Butternut Squash Rigatoni with Shitake Mushrooms and Sage
If you are not cooking for vegetarians, some smoky bacon or pancetta would be a good addition to this dish.
Note: Squash roasted as directed in the first part of this recipe, with salt, pepper and a drizzle of balsamic vinegar, can be served as a side dish, alone, or with roasted root vegetables (rutabagas, sweet potatoes and parsnips.) This is great with Thanksgiving turkey.
1 medium butternut squash, peeled, seeded and diced (about 5 cups)
Salt and pepper,
1 medium onion, cut into slivers
3 cups sliced shitake mushroom caps
2 cloves roasted garlic (or raw, chopped, if you prefer a stronger garlic taste)
2 tablespoons chopped fresh sage
4 scallions, cleaned and chopped
1/4- 1/2 cup grated asiago cheese
1 pound rigatoni
1/2 cup roasted butternut squash seeds, cleaned, rinsed, tossed with oil and salt (optional)
Preheat oven to 400 degrees. Toss squash with olive oil, salt and pepper and roast until soft and caramelized, stirring once or twice. When cooked, remove from oven and toss with two or three tablespoons of balsamic vinegar.
In a medium saute pan, heat several tablespoons of olive oil. Add onion and cook over medium heat until soft and turning golden brown.
Turn up heat to medium high and add mushrooms, cooking until softened and beginning to brown. Add more oil if necessary.
Add garlic, sage, salt and pepper to taste. Cook until garlic is soft (but not browned) and mixture is fragrant. Add to roasted squash.
Cook pasta according to package directions in a large pot of boiling salted water. Drain.
Toss pasta with 3 tablespoons of olive oil, then with squash mixture, grated cheese and scallions. Adjust seasonings, adding another splash or two of vinegar and more oil, if desired. Garnish with roasted squash seeds.
Serves four people as a main course, six as a first course.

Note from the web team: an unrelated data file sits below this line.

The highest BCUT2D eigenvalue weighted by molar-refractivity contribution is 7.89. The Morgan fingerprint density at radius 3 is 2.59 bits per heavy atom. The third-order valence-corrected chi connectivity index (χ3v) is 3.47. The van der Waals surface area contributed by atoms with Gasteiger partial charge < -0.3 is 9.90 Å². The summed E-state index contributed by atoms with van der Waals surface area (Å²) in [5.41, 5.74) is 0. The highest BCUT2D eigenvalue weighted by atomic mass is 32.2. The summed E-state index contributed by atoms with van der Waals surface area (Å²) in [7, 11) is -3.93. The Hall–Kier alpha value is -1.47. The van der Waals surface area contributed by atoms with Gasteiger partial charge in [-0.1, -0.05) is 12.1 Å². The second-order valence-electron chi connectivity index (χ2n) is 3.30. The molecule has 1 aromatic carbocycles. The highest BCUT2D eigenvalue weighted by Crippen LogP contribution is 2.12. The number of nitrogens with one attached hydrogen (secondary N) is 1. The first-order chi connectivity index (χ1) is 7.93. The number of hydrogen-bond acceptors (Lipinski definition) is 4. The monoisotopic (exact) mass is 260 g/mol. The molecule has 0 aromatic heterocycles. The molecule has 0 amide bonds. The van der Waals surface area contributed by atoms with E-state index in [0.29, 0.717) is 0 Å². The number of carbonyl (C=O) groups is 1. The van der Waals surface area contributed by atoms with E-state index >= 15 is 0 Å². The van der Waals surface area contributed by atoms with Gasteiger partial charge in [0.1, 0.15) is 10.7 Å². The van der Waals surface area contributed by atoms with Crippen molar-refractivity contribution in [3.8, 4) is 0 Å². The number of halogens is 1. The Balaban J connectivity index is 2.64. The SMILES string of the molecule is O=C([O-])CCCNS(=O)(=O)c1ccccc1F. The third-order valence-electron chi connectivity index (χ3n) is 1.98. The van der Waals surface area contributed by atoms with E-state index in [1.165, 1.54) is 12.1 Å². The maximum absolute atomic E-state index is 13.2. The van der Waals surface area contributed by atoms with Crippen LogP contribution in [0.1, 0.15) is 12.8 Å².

Kadoo Bhaji (Pumpkin Vegetable)
From Santosh Jain, Vegetarian Nirvana (Bloomington: 1st Books, 2003)
In the middle of pumpkin pie season, here is a fabulous and warming nontraditional way to cook this autumn vegetable. It is one of my favorite dishes from Santosh’s Indian cooking classes. Other kinds of winter squash should work here as well (and might be easier to peel.)
1 1/2 teaspoons cumin seeds
2 tablespoons coriander seeds
6 tablespoons vegetable oil
3 teaspoons panch pooran (a mix of whole spices: 2 teaspoons each cumin seeds, mustard seeds, and fennel seeds, 1 each of fenugreek and kalonji seeds, available at Sahara Mart)
1-2 teaspoons salt
1 teaspoon turmeric
1 teaspoon paprika or cayenne pepper
8 cups pumpkin, peeled and cut into 1 inch cubes
1 tablespoon sugar
2 or 3 green chilies or jalapenos, very finely chopped
2 tablespoons amchur or juice of 1 to 2 limes
Dry roast and grind the cumin and coriander seeds.
In a wide, heavy skillet, heat the oil on medium. Test the temperature of the oil by dropping in a few cumin seeds. If they sizzle, add all the whole spices. Stir to mix the spices with the oil and brown them for 5-10 seconds.
Add salt, turmeric, paprika and the pumpkin, stirring well. The oil and spices should coat the pumpkin pieces. Cover and cook on medium low for about 20 minutes or until the pumpkin is tender, stirring frequently to prevent burning.
Add sugar, jalapenos and amchur or lime juice. Taste and adjust seasoning. Add the roasted and ground cumin and coriander seeds and mix well. Serve hot. Serves 8-10.